Trait kani::futures::SchedulingStrategy

source ·
pub trait SchedulingStrategy {
    // Required method
    fn pick_task(&mut self, num_tasks: usize) -> (usize, SchedulingAssumption);
Expand description

Trait that determines the possible sequence of tasks scheduling for a harness.

If your harness spawns several tasks, Kani’s scheduler has to decide in what order to poll them. This order may depend on the needs of your verification goal. For example, you sometimes may wish to verify all possible schedulings, i.e. a nondeterministic scheduling strategy.

Nondeterministic scheduling strategies can be very slow to verify because they require Kani to check a large number of permutations of tasks. So if you want to verify a harness that uses spawn, but don’t care about concurrency issues, you can simply use a deterministic scheduling strategy, such as RoundRobin, which polls each task in turn.

Finally, you have the option of providing your own scheduling strategy by implementing this trait. This can be useful, for example, if you want to verify that things work correctly for a very specific task ordering.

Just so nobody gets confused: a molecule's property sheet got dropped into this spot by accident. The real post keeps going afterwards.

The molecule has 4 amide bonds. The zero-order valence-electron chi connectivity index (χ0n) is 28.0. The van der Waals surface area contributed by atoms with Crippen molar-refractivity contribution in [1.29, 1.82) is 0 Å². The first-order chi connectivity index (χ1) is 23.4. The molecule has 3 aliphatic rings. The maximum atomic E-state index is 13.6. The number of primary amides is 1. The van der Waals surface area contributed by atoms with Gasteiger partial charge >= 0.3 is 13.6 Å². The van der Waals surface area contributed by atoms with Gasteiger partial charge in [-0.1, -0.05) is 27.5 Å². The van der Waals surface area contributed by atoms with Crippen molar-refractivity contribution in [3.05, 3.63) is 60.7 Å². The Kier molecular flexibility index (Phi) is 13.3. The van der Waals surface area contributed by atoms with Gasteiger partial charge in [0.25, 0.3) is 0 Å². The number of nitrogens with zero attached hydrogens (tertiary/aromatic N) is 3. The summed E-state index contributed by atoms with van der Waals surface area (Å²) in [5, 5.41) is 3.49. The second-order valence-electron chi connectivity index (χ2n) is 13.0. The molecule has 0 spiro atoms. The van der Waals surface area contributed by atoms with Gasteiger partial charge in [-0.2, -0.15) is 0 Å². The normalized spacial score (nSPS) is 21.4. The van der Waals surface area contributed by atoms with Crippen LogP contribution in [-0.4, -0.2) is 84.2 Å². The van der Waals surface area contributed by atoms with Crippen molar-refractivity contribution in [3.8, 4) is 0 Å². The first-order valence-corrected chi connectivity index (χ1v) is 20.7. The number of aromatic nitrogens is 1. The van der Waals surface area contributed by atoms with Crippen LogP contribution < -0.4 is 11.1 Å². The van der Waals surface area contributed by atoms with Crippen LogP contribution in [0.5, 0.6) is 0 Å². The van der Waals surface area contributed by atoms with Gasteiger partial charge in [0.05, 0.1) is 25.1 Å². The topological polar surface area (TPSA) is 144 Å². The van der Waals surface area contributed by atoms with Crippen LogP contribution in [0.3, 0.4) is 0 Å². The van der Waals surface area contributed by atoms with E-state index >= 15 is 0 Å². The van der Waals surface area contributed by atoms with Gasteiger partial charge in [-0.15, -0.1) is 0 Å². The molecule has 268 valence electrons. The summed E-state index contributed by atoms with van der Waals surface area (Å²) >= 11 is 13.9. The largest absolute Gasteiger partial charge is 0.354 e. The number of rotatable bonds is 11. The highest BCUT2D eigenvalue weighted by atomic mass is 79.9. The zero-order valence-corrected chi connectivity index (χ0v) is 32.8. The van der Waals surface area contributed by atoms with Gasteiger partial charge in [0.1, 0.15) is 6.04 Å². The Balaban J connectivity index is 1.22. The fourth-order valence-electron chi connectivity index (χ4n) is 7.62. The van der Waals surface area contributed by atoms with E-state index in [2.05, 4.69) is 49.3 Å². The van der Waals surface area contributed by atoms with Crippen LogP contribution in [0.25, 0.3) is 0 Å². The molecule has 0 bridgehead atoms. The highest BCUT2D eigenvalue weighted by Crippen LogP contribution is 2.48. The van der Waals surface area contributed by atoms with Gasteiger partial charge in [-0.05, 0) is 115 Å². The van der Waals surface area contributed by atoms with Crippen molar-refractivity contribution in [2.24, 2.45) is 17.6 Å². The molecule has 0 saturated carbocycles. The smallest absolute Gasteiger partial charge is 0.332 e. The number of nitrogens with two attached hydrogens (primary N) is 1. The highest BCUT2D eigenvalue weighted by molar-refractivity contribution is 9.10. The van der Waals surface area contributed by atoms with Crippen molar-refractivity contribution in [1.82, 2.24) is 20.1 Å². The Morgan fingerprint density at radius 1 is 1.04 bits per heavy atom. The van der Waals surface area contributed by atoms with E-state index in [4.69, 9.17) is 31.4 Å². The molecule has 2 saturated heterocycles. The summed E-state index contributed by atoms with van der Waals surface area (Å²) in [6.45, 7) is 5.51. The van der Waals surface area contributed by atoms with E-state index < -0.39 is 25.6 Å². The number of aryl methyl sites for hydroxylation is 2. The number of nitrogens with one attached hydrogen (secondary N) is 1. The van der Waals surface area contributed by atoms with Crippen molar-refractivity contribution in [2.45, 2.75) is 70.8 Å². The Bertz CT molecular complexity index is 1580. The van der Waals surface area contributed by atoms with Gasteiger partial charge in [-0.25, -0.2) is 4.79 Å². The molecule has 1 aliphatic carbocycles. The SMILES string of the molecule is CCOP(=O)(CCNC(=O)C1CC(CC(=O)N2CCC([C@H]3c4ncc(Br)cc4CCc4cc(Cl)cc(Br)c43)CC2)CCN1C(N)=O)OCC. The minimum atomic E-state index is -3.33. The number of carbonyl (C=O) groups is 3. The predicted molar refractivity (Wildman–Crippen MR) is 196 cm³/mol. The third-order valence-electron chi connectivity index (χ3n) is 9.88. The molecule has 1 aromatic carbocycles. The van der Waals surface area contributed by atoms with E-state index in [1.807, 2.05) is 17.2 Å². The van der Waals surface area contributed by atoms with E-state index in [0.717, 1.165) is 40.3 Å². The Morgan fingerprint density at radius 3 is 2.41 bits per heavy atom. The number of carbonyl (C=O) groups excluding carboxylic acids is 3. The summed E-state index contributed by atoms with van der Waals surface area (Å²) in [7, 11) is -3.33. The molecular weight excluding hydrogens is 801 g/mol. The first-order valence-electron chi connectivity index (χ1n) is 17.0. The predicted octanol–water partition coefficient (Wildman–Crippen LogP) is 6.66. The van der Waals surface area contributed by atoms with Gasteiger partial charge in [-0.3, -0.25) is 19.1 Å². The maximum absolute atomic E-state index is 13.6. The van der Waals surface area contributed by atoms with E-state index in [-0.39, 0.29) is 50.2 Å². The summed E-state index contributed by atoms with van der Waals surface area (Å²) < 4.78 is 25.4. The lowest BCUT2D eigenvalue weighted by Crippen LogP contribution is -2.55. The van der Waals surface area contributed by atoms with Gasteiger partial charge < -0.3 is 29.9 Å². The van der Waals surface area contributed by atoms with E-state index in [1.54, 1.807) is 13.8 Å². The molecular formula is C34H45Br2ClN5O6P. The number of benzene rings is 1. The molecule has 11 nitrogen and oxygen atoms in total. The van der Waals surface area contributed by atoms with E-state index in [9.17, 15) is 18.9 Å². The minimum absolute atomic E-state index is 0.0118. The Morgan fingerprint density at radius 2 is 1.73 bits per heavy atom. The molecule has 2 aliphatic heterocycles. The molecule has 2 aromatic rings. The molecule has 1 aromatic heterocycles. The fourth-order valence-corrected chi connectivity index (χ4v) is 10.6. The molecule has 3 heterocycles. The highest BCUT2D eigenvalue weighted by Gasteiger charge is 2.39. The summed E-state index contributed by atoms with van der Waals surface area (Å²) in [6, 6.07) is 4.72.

Required Methods§


fn pick_task(&mut self, num_tasks: usize) -> (usize, SchedulingAssumption)

Picks the next task to be scheduled whenever the scheduler needs to pick a task to run next, and whether it can be assumed that the picked task is still running

Tasks are numbered 0..num_tasks. For example, if pick_task(4) returns (2, CanAssumeRunning) than it picked the task with index 2 and allows Kani to assume that this task is still running. This is useful if the task is chosen nondeterministicall (kani::any()) and allows the verifier to discard useless execution branches (such as polling a completed task again).

As a rule of thumb: if the scheduling strategy picks the next task nondeterministically (using kani::any()), return CanAssumeRunning, otherwise CannotAssumeRunning. When returning CanAssumeRunning, the scheduler will then assume that the picked task is still running, which cuts off “useless” paths where a completed task is polled again. It is even necessary to make things terminate if nondeterminism is involved: if we pick the task nondeterministically, and don’t have the restriction to still running tasks, we could poll the same task over and over again.

However, for most deterministic scheduling strategies, e.g. the round robin scheduling strategy, assuming that the picked task is still running is generally not possible because if that task has ended, we are saying assume(false) and the verification effectively stops (which is undesirable, of course). In such cases, return CannotAssumeRunning instead.